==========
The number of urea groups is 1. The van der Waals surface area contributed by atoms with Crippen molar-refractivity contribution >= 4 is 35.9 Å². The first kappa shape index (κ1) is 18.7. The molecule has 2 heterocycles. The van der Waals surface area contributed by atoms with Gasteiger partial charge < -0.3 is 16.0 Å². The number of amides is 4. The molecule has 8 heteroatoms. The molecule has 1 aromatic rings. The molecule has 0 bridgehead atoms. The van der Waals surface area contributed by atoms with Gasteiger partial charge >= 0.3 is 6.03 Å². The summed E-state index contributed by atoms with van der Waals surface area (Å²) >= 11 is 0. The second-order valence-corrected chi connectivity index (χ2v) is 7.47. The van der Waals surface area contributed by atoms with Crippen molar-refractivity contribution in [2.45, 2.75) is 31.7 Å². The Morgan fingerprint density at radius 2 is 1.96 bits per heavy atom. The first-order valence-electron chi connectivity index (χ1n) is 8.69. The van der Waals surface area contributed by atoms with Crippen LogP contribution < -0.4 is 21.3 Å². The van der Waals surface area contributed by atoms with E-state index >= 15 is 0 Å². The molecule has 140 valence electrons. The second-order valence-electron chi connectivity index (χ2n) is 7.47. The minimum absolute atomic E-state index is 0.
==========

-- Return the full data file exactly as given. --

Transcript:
The number of urea groups is 1. The van der Waals surface area contributed by atoms with Crippen molar-refractivity contribution >= 4 is 35.9 Å². The first kappa shape index (κ1) is 18.7. The molecule has 2 heterocycles. The van der Waals surface area contributed by atoms with Gasteiger partial charge < -0.3 is 16.0 Å². The number of amides is 4. The molecule has 8 heteroatoms. The molecule has 1 aromatic rings. The molecule has 0 bridgehead atoms. The van der Waals surface area contributed by atoms with Gasteiger partial charge >= 0.3 is 6.03 Å². The summed E-state index contributed by atoms with van der Waals surface area (Å²) >= 11 is 0. The second-order valence-corrected chi connectivity index (χ2v) is 7.47. The van der Waals surface area contributed by atoms with Crippen molar-refractivity contribution in [2.45, 2.75) is 31.7 Å². The Morgan fingerprint density at radius 2 is 1.96 bits per heavy atom. The first-order valence-electron chi connectivity index (χ1n) is 8.69. The van der Waals surface area contributed by atoms with Crippen LogP contribution < -0.4 is 21.3 Å². The van der Waals surface area contributed by atoms with E-state index >= 15 is 0 Å². The molecule has 140 valence electrons. The second-order valence-electron chi connectivity index (χ2n) is 7.47. The minimum absolute atomic E-state index is 0.